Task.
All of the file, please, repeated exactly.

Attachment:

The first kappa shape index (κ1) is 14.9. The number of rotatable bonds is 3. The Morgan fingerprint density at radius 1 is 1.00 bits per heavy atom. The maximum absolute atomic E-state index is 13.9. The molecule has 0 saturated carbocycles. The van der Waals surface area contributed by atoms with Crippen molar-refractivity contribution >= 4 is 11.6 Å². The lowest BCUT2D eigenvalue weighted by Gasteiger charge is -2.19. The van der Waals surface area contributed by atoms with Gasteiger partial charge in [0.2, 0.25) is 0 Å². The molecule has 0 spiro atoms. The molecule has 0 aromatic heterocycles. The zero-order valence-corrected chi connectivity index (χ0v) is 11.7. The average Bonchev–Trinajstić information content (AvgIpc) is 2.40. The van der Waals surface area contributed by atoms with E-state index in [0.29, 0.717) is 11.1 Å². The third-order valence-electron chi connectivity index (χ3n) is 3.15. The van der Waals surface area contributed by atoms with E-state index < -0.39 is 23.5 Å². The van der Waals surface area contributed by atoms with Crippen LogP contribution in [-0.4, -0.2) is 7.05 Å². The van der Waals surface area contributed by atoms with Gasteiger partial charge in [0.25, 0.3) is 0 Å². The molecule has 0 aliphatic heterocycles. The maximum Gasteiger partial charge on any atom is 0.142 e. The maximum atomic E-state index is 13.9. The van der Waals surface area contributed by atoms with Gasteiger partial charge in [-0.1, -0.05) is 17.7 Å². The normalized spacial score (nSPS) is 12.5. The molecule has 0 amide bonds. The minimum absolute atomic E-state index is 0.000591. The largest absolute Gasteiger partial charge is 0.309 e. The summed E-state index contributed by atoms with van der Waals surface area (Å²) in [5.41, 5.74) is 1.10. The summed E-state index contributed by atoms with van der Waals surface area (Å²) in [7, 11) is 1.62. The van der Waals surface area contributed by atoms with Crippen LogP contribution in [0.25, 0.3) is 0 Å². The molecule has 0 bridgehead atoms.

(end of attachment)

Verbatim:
The first kappa shape index (κ1) is 14.9. The number of rotatable bonds is 3. The Morgan fingerprint density at radius 1 is 1.00 bits per heavy atom. The maximum absolute atomic E-state index is 13.9. The molecule has 0 saturated carbocycles. The van der Waals surface area contributed by atoms with Crippen molar-refractivity contribution >= 4 is 11.6 Å². The lowest BCUT2D eigenvalue weighted by Gasteiger charge is -2.19. The van der Waals surface area contributed by atoms with Gasteiger partial charge in [0.2, 0.25) is 0 Å². The molecule has 0 spiro atoms. The molecule has 0 aromatic heterocycles. The zero-order valence-corrected chi connectivity index (χ0v) is 11.7. The average Bonchev–Trinajstić information content (AvgIpc) is 2.40. The van der Waals surface area contributed by atoms with E-state index in [0.29, 0.717) is 11.1 Å². The third-order valence-electron chi connectivity index (χ3n) is 3.15. The van der Waals surface area contributed by atoms with E-state index < -0.39 is 23.5 Å². The van der Waals surface area contributed by atoms with Crippen LogP contribution in [-0.4, -0.2) is 7.05 Å². The van der Waals surface area contributed by atoms with Gasteiger partial charge in [0.25, 0.3) is 0 Å². The molecule has 0 aliphatic heterocycles. The maximum Gasteiger partial charge on any atom is 0.142 e. The maximum atomic E-state index is 13.9. The van der Waals surface area contributed by atoms with Gasteiger partial charge in [-0.1, -0.05) is 17.7 Å². The normalized spacial score (nSPS) is 12.5. The molecule has 0 amide bonds. The minimum absolute atomic E-state index is 0.000591. The largest absolute Gasteiger partial charge is 0.309 e. The summed E-state index contributed by atoms with van der Waals surface area (Å²) in [5.41, 5.74) is 1.10. The summed E-state index contributed by atoms with van der Waals surface area (Å²) in [7, 11) is 1.62. The van der Waals surface area contributed by atoms with Crippen LogP contribution in [0.25, 0.3) is 0 Å². The molecule has 0 bridgehead atoms.